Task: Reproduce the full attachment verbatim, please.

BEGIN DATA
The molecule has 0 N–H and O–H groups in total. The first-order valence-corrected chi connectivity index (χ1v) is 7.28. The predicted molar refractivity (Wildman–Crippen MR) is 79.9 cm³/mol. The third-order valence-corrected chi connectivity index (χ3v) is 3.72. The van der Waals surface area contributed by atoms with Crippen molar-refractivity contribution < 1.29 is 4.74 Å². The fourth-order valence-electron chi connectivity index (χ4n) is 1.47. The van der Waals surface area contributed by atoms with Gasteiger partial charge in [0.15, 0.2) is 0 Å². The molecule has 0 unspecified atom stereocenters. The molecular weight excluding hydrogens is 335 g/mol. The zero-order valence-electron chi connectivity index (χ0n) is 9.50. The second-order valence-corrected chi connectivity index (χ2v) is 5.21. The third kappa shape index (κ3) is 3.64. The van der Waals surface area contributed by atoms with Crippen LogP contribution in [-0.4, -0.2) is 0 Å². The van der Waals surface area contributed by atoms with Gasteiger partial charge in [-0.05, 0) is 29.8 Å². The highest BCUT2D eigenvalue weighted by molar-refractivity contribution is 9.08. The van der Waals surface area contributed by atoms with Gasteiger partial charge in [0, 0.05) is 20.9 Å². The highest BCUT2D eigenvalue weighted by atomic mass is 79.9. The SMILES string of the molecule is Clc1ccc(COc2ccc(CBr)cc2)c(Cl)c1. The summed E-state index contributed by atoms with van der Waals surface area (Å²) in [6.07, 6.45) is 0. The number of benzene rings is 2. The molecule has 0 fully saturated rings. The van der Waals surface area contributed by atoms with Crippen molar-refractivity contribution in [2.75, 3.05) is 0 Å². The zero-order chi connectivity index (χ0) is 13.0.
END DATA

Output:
The molecule has 0 N–H and O–H groups in total. The first-order valence-corrected chi connectivity index (χ1v) is 7.28. The predicted molar refractivity (Wildman–Crippen MR) is 79.9 cm³/mol. The third-order valence-corrected chi connectivity index (χ3v) is 3.72. The van der Waals surface area contributed by atoms with Crippen molar-refractivity contribution < 1.29 is 4.74 Å². The fourth-order valence-electron chi connectivity index (χ4n) is 1.47. The van der Waals surface area contributed by atoms with Gasteiger partial charge in [0.15, 0.2) is 0 Å². The molecule has 0 unspecified atom stereocenters. The molecular weight excluding hydrogens is 335 g/mol. The zero-order valence-electron chi connectivity index (χ0n) is 9.50. The second-order valence-corrected chi connectivity index (χ2v) is 5.21. The third kappa shape index (κ3) is 3.64. The van der Waals surface area contributed by atoms with Crippen LogP contribution in [-0.4, -0.2) is 0 Å². The van der Waals surface area contributed by atoms with Gasteiger partial charge in [-0.05, 0) is 29.8 Å². The highest BCUT2D eigenvalue weighted by molar-refractivity contribution is 9.08. The van der Waals surface area contributed by atoms with Gasteiger partial charge in [0, 0.05) is 20.9 Å². The highest BCUT2D eigenvalue weighted by atomic mass is 79.9. The SMILES string of the molecule is Clc1ccc(COc2ccc(CBr)cc2)c(Cl)c1. The summed E-state index contributed by atoms with van der Waals surface area (Å²) in [6.07, 6.45) is 0. The number of benzene rings is 2. The molecule has 0 fully saturated rings. The van der Waals surface area contributed by atoms with Crippen molar-refractivity contribution in [2.75, 3.05) is 0 Å². The zero-order chi connectivity index (χ0) is 13.0.